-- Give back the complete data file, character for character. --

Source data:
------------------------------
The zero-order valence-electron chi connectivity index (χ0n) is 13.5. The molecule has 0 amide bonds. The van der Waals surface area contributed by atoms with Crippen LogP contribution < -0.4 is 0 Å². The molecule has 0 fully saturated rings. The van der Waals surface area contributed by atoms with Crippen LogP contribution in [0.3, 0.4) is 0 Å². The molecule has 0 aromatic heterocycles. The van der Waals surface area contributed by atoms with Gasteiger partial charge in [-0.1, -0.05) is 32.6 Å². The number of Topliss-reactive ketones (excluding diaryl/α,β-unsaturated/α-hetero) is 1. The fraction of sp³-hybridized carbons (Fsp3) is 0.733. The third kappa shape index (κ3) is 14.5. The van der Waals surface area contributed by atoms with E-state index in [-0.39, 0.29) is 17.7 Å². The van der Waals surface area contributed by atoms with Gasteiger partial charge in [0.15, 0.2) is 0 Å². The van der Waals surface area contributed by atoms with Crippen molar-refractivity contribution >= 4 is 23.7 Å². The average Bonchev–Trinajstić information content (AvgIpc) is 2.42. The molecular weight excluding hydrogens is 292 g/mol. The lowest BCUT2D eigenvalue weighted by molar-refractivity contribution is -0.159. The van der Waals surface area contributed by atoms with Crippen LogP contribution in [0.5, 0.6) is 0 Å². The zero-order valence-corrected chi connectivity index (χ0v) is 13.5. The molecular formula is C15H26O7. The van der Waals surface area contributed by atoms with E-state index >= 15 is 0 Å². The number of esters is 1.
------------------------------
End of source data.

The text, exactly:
The zero-order valence-electron chi connectivity index (χ0n) is 13.5. The molecule has 0 amide bonds. The van der Waals surface area contributed by atoms with Crippen LogP contribution < -0.4 is 0 Å². The molecule has 0 fully saturated rings. The van der Waals surface area contributed by atoms with Crippen LogP contribution in [0.3, 0.4) is 0 Å². The molecule has 0 aromatic heterocycles. The van der Waals surface area contributed by atoms with Gasteiger partial charge in [-0.1, -0.05) is 32.6 Å². The number of Topliss-reactive ketones (excluding diaryl/α,β-unsaturated/α-hetero) is 1. The fraction of sp³-hybridized carbons (Fsp3) is 0.733. The third kappa shape index (κ3) is 14.5. The van der Waals surface area contributed by atoms with E-state index in [-0.39, 0.29) is 17.7 Å². The van der Waals surface area contributed by atoms with Gasteiger partial charge in [0.15, 0.2) is 0 Å². The van der Waals surface area contributed by atoms with Crippen molar-refractivity contribution >= 4 is 23.7 Å². The average Bonchev–Trinajstić information content (AvgIpc) is 2.42. The molecular weight excluding hydrogens is 292 g/mol. The lowest BCUT2D eigenvalue weighted by molar-refractivity contribution is -0.159. The van der Waals surface area contributed by atoms with Crippen LogP contribution in [0.5, 0.6) is 0 Å². The zero-order valence-corrected chi connectivity index (χ0v) is 13.5. The molecular formula is C15H26O7. The van der Waals surface area contributed by atoms with E-state index >= 15 is 0 Å². The number of esters is 1.